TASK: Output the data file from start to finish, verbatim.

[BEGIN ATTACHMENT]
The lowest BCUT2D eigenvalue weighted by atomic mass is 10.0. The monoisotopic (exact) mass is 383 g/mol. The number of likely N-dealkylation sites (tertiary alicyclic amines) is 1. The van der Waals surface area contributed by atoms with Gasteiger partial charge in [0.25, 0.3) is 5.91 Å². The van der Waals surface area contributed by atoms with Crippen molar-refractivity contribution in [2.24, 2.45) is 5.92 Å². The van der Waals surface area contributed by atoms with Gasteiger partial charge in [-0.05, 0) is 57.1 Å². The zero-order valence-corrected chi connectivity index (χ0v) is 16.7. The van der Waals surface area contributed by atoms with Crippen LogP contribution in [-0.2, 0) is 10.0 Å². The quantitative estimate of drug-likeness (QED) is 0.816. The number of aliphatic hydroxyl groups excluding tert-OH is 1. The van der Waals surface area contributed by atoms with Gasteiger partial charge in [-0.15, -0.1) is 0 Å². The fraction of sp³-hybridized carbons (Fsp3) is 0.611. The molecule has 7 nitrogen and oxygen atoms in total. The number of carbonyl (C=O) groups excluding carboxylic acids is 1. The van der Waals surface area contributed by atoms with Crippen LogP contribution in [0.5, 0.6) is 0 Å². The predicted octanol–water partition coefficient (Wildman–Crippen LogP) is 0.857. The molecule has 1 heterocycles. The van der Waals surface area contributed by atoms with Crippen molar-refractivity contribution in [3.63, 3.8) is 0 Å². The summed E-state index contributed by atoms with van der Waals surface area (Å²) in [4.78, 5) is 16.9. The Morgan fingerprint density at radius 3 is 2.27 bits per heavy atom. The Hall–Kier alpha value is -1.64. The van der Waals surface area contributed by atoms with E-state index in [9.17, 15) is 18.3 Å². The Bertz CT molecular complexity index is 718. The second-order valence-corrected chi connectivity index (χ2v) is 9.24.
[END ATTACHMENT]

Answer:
The lowest BCUT2D eigenvalue weighted by atomic mass is 10.0. The monoisotopic (exact) mass is 383 g/mol. The number of likely N-dealkylation sites (tertiary alicyclic amines) is 1. The van der Waals surface area contributed by atoms with Gasteiger partial charge in [0.25, 0.3) is 5.91 Å². The van der Waals surface area contributed by atoms with Crippen molar-refractivity contribution in [2.24, 2.45) is 5.92 Å². The van der Waals surface area contributed by atoms with Gasteiger partial charge in [-0.05, 0) is 57.1 Å². The zero-order valence-corrected chi connectivity index (χ0v) is 16.7. The van der Waals surface area contributed by atoms with Crippen LogP contribution in [-0.2, 0) is 10.0 Å². The quantitative estimate of drug-likeness (QED) is 0.816. The number of aliphatic hydroxyl groups excluding tert-OH is 1. The van der Waals surface area contributed by atoms with Gasteiger partial charge in [-0.15, -0.1) is 0 Å². The fraction of sp³-hybridized carbons (Fsp3) is 0.611. The molecule has 7 nitrogen and oxygen atoms in total. The number of carbonyl (C=O) groups excluding carboxylic acids is 1. The van der Waals surface area contributed by atoms with Crippen LogP contribution in [0.5, 0.6) is 0 Å². The predicted octanol–water partition coefficient (Wildman–Crippen LogP) is 0.857. The molecule has 1 heterocycles. The van der Waals surface area contributed by atoms with Crippen molar-refractivity contribution in [3.63, 3.8) is 0 Å². The summed E-state index contributed by atoms with van der Waals surface area (Å²) in [4.78, 5) is 16.9. The Morgan fingerprint density at radius 3 is 2.27 bits per heavy atom. The Hall–Kier alpha value is -1.64. The van der Waals surface area contributed by atoms with E-state index in [9.17, 15) is 18.3 Å². The Bertz CT molecular complexity index is 718. The second-order valence-corrected chi connectivity index (χ2v) is 9.24.